While Cervenka could have pursued wrestling at the college level, there was little doubt that he would play football at a place he has loved since he was a youngster. A top-15 recruit in South Carolina by all recruiting services, he was an all-state defensive lineman who was recruited by former Tiger Assistant Coach Dan Brooks and current Assistant Coach Mike Reed.
“Greenwood is so close to Clemson and I grew up rooting for the Tigers. My mom, Dottie, and dad, Scott, brought me to my first game when I was two or three years old. My mom still has a picture of me walking into the stadium.”
Cervenka did not come to many games while growing up, but he did take part in another Clemson tradition of running onto the field after the game whenever he was in attendance. He was one those kids who wanted to be close to a current player and perhaps get a glove or wristband.
“When I was at a Clemson game and ran on the field, I thought those guys were bigger than life. I would try to talk to them and take home anything they would give me.”
It is that interaction that makes postgame at Death Valley so special to Cervenka.
“Growing up a Clemson fan, I know how special it is to so many people. To have an opportunity to see a young person be excited to meet you is special. After every home game, it is special to see all those kids getting autographs and trying to be close to us.”
While postgame is always a special time at Clemson, the pregame tradition of running down the Hill is something that Cervenka enjoys as well. While redshirt players are not required to dress out, there was no way a lifelong Tiger fan was going to miss the opportunity.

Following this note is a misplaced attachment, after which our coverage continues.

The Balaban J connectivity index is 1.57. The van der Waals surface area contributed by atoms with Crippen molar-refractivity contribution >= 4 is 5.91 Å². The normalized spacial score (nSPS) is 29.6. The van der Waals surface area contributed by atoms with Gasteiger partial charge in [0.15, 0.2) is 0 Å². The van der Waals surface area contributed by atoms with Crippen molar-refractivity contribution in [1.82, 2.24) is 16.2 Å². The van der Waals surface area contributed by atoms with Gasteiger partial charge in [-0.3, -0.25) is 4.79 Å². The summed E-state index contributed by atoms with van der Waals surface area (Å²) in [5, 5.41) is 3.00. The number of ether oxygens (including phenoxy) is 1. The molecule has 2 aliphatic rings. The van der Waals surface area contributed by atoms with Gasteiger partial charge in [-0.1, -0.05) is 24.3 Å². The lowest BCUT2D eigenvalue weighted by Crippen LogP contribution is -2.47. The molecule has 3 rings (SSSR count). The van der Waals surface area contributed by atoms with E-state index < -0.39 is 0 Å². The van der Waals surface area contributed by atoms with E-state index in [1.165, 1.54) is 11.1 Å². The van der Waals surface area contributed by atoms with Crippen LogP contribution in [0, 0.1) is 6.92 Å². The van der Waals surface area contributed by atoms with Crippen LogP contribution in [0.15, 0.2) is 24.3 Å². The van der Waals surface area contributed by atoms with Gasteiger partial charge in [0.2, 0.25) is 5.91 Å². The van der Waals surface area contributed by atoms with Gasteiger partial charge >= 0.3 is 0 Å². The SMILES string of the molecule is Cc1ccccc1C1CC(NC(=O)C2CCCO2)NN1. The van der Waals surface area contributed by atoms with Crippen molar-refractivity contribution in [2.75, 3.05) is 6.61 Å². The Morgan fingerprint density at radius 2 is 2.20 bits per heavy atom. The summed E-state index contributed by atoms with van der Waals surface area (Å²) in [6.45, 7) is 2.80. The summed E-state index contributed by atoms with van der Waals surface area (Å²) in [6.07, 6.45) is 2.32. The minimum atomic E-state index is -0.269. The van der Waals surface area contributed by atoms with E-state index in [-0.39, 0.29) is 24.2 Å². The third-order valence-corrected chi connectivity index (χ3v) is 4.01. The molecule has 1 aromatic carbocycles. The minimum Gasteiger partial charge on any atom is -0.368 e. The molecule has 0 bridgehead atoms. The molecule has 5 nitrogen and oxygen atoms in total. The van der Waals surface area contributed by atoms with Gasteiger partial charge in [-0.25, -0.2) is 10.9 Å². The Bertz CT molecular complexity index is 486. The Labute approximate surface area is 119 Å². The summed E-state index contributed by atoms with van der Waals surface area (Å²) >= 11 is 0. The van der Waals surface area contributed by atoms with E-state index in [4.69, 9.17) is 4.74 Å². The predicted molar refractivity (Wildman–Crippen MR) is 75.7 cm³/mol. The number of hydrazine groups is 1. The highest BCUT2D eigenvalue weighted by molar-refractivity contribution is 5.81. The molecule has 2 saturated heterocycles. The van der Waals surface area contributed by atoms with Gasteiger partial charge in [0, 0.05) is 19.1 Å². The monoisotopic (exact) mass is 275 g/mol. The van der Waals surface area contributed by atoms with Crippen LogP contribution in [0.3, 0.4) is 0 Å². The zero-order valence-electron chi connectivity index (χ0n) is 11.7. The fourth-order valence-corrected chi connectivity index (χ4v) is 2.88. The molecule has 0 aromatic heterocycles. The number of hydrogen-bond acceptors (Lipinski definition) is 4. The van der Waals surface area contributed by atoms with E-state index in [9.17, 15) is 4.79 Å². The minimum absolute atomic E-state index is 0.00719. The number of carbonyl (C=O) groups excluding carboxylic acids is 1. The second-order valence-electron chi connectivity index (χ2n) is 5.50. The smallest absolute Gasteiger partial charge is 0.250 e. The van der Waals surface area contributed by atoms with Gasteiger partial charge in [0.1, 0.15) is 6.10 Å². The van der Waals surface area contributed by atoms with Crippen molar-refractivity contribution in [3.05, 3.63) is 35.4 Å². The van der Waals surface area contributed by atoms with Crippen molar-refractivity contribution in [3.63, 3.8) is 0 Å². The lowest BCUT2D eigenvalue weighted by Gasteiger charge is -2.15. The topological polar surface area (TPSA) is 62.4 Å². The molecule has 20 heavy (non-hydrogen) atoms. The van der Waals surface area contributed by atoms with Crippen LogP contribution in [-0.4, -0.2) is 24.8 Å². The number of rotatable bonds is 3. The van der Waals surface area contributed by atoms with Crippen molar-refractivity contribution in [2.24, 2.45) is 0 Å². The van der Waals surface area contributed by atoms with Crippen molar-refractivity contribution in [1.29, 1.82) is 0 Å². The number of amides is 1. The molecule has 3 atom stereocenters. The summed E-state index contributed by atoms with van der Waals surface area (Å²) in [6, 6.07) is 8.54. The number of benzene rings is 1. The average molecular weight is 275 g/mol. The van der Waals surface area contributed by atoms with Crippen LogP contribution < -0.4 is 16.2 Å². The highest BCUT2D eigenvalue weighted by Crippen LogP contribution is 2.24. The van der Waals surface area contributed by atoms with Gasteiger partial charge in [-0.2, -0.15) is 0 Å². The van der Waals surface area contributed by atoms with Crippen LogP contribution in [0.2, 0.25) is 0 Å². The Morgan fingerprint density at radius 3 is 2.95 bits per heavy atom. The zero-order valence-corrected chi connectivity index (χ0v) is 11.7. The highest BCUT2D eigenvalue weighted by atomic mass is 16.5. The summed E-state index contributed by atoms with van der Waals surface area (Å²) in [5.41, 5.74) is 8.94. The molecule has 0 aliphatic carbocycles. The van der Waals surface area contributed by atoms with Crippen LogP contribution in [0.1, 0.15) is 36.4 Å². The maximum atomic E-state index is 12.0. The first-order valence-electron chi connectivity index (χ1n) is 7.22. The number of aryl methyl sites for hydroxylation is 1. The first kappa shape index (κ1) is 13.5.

“Every opportunity I have to run down the Hill…I am going to do it. When I am there, I feel like I am on top of the world. It is an incredible feeling that is hard to describe. In my redshirt year in 2015, I did not have to dress out, but there was no way I was going to miss that chance.”
After his redshirt season, Cervenka made a choice to switch positions from the defensive line to the offensive line. The decision to switch had been mentioned by some since high school, but once the decision was made, he has thrived.
In 2018, he logged 549 snaps on the offensive line and earned his first career start at Florida State. That was a game that saw the Tigers register 59 points and 524 yards in a dominating 59-10 victory that left Doak S. Campbell Stadium mostly empty except for a small contingent of orange-clad fans.
“People had joked about me playing on the offensive line. I had always loved playing defense, but when I got here, there were so many great players, like D.J. Reader, Carlos Watkins, Christian Wilkins and a bunch of other guys. The coaches never put that thought in my head, but I knew I was going to have a tough time getting on the field. I knew moving to the offensive line was the best thing for me and the team. I have not looked back.”
His work on the offensive line has not gone unnoticed. In the 2019 offseason, he received a 99 rating in ESPN’s PlayStation player impact rating for the 2018 season, the highest in the nation. It is rare for an offensive lineman to receive positive attention, but the 2019 preseason All-ACC choice took the mention as a positive.
“It is not something I think about much, but it is nice because it did recognize me as an impact player. I want to be a player who makes a difference when I am on the field.”
The success Clemson has enjoyed in the winningest decade in school history will always be something that Cervenka can be proud of. But as a senior leader, the bonds he has shared with teammates will be what he remembers the most, as the current offensive line is a close-knit group.
“We are such a close group. The bond we share is much more than just being on the field together. The offensive line hangs out together all the time. We have a bond that will be there forever.”